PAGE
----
The Mahabharata of Krishna-Dwaipayana Vyasa, Volume 2 eBook

This eBook from the Gutenberg Project consists of approximately 2,393 pages of information about The Mahabharata of Krishna-Dwaipayana Vyasa, Volume 2.

“Vaisampayana continued, ’Thus assured by Savyasachin, the son of Virata penetrated into that fierce array of cars protected by Bhishma.  The son of Ganga, however, of fierce deeds, cheerfully withstood the mighty-armed hero advancing from desire of vanquishing the heroes in battle.  Jishnu, then, confronting Bhishma, cut off his standard clean off at the roots by shooting a gold-decked arrow pierced by which it fell to the ground.  And at this, four mighty warriors, Dussasana and Vikarna and Dussaha and Vivingsati, skilled in weapons and endued with great energy, and all decked with handsome garlands and ornaments, rushed towards that terrible bowman.  And advancing towards Vibhatsu—­that fierce archer, these all encompassed him around.  Then the heroic Dussasana pierced the son of Virata with a crescent-shaped arrow and he pierced Arjuna with another arrow in the breast.  And Jishnu, confronting Dussasana, cut off by means of a sharp-edged arrow furnished with vulturine wings his adversary’s bow plaited with gold, and then pierced his person in the breast by means of five arrows.  And afflicted by the arrows of Partha.  Dussasana fled, leaving the combat.  Then Vikarna, the son of Dhritarashtra, pierced Arjuna—­that slayer of hostile heroes, by means of sharp and straight arrows furnished with vulturine wings.  But the son of Kunti within a moment hit him also in the forehead with straight shafts.  And pierced by Arjuna, he fell down from his car.  And at this, Dussaha, supported by Vivingsati, covered Arjuna with a cloud of sharp arrows, impelled by the desire of rescuing his brother.  Dhananjaya, however, without the least anxiety, pierced both of them almost at the same instant by means of couple of keen-edged arrows and then slew the steeds of both.  And there upon, both those sons of Dhritarashtra, deprived of their steeds and their bodies mangled were taken away by the warrior behind them who had rushed forward with other cars.  Then the unvanquished Vibhatsu, the mighty son of Kunti, decked with diadem and sure of aim, simultaneously attacked all sides with his arrows.’”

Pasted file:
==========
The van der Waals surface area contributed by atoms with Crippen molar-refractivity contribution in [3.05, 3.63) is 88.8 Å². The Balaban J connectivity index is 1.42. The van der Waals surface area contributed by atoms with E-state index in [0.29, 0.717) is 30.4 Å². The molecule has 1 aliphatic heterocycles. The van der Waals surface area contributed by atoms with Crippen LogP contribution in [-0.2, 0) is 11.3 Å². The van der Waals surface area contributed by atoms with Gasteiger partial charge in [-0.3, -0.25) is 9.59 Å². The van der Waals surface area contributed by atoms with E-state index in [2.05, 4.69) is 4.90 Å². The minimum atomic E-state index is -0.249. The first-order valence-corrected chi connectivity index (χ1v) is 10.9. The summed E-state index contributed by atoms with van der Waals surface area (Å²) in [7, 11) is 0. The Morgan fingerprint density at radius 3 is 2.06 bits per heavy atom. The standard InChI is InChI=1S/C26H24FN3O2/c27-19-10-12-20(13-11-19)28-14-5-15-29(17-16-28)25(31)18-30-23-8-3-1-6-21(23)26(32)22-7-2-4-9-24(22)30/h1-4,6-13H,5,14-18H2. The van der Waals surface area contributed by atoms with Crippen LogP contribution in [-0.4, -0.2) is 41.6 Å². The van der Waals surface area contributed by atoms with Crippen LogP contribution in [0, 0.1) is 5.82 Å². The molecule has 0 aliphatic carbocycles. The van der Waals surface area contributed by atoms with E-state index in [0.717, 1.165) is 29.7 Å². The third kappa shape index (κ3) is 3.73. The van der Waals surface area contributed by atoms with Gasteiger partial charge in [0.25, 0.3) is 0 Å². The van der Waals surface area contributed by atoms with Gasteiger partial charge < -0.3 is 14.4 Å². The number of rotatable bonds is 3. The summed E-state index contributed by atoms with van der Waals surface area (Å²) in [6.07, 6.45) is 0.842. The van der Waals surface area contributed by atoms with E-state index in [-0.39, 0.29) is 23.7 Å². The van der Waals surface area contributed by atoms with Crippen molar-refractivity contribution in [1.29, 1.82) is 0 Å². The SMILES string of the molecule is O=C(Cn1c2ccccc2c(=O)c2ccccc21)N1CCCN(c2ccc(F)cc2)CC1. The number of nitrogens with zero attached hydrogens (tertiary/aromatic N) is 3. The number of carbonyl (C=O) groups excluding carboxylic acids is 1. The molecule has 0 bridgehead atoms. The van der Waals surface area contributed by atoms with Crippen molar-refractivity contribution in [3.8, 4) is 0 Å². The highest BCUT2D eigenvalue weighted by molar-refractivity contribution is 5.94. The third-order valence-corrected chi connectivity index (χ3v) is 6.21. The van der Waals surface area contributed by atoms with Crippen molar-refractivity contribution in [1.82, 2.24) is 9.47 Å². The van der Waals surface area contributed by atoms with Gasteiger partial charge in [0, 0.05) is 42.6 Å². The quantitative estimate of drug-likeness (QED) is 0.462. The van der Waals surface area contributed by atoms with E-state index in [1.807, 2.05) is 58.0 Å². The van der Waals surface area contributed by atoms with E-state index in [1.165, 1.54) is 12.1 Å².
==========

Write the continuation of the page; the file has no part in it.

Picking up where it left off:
“Vaisampayana said, ’Then, O thou of the Bharata race, all the great car-warriors of the Kurus, united together, began to assail Arjuna to the best of their might from all sides.  But that hero of immeasurable soul completely covered all those mighty car-warriors with clouds of arrows, even as the mist covereth the mountains.  And the roars of huge elephants and conchs, mingling together, produced a loud up roar.  And penetrating through the bodies of elephants and horses as also through steel coats of mail, the arrows shot by Partha fell by thousands.  And shooting shafts with the utmost celerity, the son of Pandu seemed in that contest to resemble the blazing sun of an autumnal midday.  And afflicted with fear, the car-warriors began to leap down from their cars and the horse-soldiers from horse-back,

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The Mahabharata of Krishna-Dwaipayana Vyasa, Volume 2 from Project Gutenberg. Public domain.